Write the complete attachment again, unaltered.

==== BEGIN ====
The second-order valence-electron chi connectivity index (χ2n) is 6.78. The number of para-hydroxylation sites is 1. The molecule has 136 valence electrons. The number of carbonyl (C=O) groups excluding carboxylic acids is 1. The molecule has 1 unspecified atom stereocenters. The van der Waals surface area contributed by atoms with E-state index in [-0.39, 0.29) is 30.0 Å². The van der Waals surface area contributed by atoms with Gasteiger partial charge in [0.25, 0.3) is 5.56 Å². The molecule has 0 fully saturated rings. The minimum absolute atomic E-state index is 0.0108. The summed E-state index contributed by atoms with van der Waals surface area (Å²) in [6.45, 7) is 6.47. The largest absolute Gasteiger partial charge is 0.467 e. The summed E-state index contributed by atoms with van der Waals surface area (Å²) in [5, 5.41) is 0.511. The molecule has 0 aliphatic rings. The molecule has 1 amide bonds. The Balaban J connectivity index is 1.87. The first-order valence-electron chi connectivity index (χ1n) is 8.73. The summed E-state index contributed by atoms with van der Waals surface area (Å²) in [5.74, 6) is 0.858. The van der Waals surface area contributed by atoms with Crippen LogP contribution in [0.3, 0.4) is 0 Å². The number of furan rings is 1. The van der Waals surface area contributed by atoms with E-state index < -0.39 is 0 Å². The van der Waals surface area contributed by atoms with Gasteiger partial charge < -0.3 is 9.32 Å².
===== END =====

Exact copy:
The second-order valence-electron chi connectivity index (χ2n) is 6.78. The number of para-hydroxylation sites is 1. The molecule has 136 valence electrons. The number of carbonyl (C=O) groups excluding carboxylic acids is 1. The molecule has 1 unspecified atom stereocenters. The van der Waals surface area contributed by atoms with E-state index in [-0.39, 0.29) is 30.0 Å². The van der Waals surface area contributed by atoms with Gasteiger partial charge in [0.25, 0.3) is 5.56 Å². The molecule has 0 fully saturated rings. The minimum absolute atomic E-state index is 0.0108. The summed E-state index contributed by atoms with van der Waals surface area (Å²) in [6.45, 7) is 6.47. The largest absolute Gasteiger partial charge is 0.467 e. The summed E-state index contributed by atoms with van der Waals surface area (Å²) in [5, 5.41) is 0.511. The molecule has 0 aliphatic rings. The molecule has 1 amide bonds. The Balaban J connectivity index is 1.87. The first-order valence-electron chi connectivity index (χ1n) is 8.73. The summed E-state index contributed by atoms with van der Waals surface area (Å²) in [5.74, 6) is 0.858. The van der Waals surface area contributed by atoms with Crippen LogP contribution in [0.3, 0.4) is 0 Å². The number of furan rings is 1. The van der Waals surface area contributed by atoms with E-state index < -0.39 is 0 Å². The van der Waals surface area contributed by atoms with Gasteiger partial charge < -0.3 is 9.32 Å².